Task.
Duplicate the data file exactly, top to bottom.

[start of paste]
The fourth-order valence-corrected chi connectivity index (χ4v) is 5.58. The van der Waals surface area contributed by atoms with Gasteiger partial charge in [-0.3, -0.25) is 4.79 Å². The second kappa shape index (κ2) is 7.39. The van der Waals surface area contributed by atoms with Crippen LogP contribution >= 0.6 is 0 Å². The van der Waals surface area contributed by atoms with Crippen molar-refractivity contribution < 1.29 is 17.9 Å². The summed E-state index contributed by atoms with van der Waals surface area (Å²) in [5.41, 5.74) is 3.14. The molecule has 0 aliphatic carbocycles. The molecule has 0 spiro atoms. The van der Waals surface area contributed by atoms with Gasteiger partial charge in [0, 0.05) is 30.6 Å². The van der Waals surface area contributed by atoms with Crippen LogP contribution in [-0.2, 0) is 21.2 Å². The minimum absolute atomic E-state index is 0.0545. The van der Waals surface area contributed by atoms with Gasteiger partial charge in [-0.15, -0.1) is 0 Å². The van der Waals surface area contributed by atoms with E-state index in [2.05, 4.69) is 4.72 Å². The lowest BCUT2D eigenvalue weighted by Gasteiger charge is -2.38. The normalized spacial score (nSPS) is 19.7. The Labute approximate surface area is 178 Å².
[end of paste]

The fourth-order valence-corrected chi connectivity index (χ4v) is 5.58. The van der Waals surface area contributed by atoms with Gasteiger partial charge in [-0.3, -0.25) is 4.79 Å². The second kappa shape index (κ2) is 7.39. The van der Waals surface area contributed by atoms with Crippen LogP contribution >= 0.6 is 0 Å². The van der Waals surface area contributed by atoms with Crippen molar-refractivity contribution < 1.29 is 17.9 Å². The summed E-state index contributed by atoms with van der Waals surface area (Å²) in [5.41, 5.74) is 3.14. The molecule has 0 aliphatic carbocycles. The molecule has 0 spiro atoms. The van der Waals surface area contributed by atoms with Gasteiger partial charge in [0, 0.05) is 30.6 Å². The van der Waals surface area contributed by atoms with Crippen LogP contribution in [-0.2, 0) is 21.2 Å². The minimum absolute atomic E-state index is 0.0545. The van der Waals surface area contributed by atoms with Gasteiger partial charge in [-0.15, -0.1) is 0 Å². The van der Waals surface area contributed by atoms with E-state index in [2.05, 4.69) is 4.72 Å². The lowest BCUT2D eigenvalue weighted by Gasteiger charge is -2.38. The normalized spacial score (nSPS) is 19.7. The Labute approximate surface area is 178 Å².